Copper Rebounds From 14-Week Low as New-Home Sales Surge

Copper futures rose from a 14-week low after a government report showed new-home sales jumped to the highest in more than six years in the U.S., the second-largest consumer of the metal.

Home purchases in August surged 18 percent to a 504,000 annualized pace, the strongest since May 2008 and surpassing the highest forecast in a Bloomberg survey of economists, government data showed today. Copper dropped in the previous five sessions, partly on signs that the housing market is sputtering in China, the top user of industrial metals.

The U.S. data “rescued copper for the moment,” Bill O’Neill, a partner at Logic Advisors in Upper Saddle River, New Jersey, said in a telephone interview.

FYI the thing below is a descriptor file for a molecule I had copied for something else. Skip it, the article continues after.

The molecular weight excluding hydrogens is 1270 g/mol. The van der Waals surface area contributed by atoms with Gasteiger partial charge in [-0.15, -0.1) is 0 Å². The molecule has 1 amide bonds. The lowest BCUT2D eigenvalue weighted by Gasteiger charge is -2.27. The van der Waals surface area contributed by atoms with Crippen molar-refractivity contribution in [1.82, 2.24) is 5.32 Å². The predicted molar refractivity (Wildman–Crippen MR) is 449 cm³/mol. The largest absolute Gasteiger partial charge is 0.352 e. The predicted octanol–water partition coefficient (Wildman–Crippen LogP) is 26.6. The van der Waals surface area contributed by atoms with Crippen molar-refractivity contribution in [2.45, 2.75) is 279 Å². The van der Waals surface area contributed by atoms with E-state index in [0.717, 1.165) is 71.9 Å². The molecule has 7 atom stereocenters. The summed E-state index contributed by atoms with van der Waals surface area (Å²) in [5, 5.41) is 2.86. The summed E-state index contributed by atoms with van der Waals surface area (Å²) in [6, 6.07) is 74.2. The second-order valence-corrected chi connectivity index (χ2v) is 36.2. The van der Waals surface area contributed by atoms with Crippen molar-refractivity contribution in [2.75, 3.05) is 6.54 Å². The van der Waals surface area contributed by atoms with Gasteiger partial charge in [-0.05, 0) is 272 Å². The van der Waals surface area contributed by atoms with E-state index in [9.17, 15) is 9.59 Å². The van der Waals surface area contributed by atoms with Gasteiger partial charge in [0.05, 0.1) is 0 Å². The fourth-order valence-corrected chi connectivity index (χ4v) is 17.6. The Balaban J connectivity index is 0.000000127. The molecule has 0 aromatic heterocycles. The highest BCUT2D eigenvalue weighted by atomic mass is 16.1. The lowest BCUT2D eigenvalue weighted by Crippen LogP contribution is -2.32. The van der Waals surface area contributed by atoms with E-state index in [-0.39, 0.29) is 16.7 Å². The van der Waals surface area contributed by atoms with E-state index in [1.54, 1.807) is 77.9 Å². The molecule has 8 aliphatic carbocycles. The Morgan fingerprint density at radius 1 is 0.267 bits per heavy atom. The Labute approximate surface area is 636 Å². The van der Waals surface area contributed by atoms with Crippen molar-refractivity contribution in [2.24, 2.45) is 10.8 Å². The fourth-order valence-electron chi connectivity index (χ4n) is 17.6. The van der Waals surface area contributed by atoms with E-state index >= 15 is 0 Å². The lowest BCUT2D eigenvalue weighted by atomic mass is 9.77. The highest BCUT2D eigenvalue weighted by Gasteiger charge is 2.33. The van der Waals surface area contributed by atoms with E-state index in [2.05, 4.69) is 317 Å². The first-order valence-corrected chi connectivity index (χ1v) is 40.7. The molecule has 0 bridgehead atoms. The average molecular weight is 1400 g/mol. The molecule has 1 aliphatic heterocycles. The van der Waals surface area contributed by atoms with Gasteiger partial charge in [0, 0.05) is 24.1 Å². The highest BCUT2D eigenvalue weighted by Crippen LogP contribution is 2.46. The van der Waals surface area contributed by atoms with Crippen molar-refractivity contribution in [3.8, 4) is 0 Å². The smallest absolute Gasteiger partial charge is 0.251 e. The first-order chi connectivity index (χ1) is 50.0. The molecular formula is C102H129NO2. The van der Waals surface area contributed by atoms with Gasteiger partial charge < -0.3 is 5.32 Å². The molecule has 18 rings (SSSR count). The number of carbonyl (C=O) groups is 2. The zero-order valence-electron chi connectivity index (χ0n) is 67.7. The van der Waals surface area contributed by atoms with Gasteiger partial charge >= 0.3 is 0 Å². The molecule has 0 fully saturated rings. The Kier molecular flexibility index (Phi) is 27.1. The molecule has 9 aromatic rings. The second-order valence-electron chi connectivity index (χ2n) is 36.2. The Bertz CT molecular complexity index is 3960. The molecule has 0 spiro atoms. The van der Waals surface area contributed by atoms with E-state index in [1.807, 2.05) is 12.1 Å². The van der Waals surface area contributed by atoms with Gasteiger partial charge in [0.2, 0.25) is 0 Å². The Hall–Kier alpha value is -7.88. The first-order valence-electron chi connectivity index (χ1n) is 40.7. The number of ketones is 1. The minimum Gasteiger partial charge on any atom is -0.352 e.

Copper futures for December delivery gained 0.6 percent to settle at $3.0535 a pound at 1:08 p.m. on the Comex in New York. Earlier, the price touched $3.023, the lowest for a most-active contract since June 16.

Trading was 13 percent above the average in the past 100 days at this time, according to data compiled by Bloomberg.

The Copper Development Association says that construction accounts for about 40 percent of the metal’s use.

Copper for delivery in three months rose 0.3 percent to $6,742 a metric ton ($3.06 a pound) on the London Metal Exchange.

The price has dropped 8.4 percent this year. Today, Goldman Sachs Group Inc. forecast a “major” increase in inventories in the next six months. Stockpiles monitored by exchanges in Shanghai, London and New York have dropped 48 percent this year.

Aluminum, zinc, nickel, lead and tin prices rose in London.

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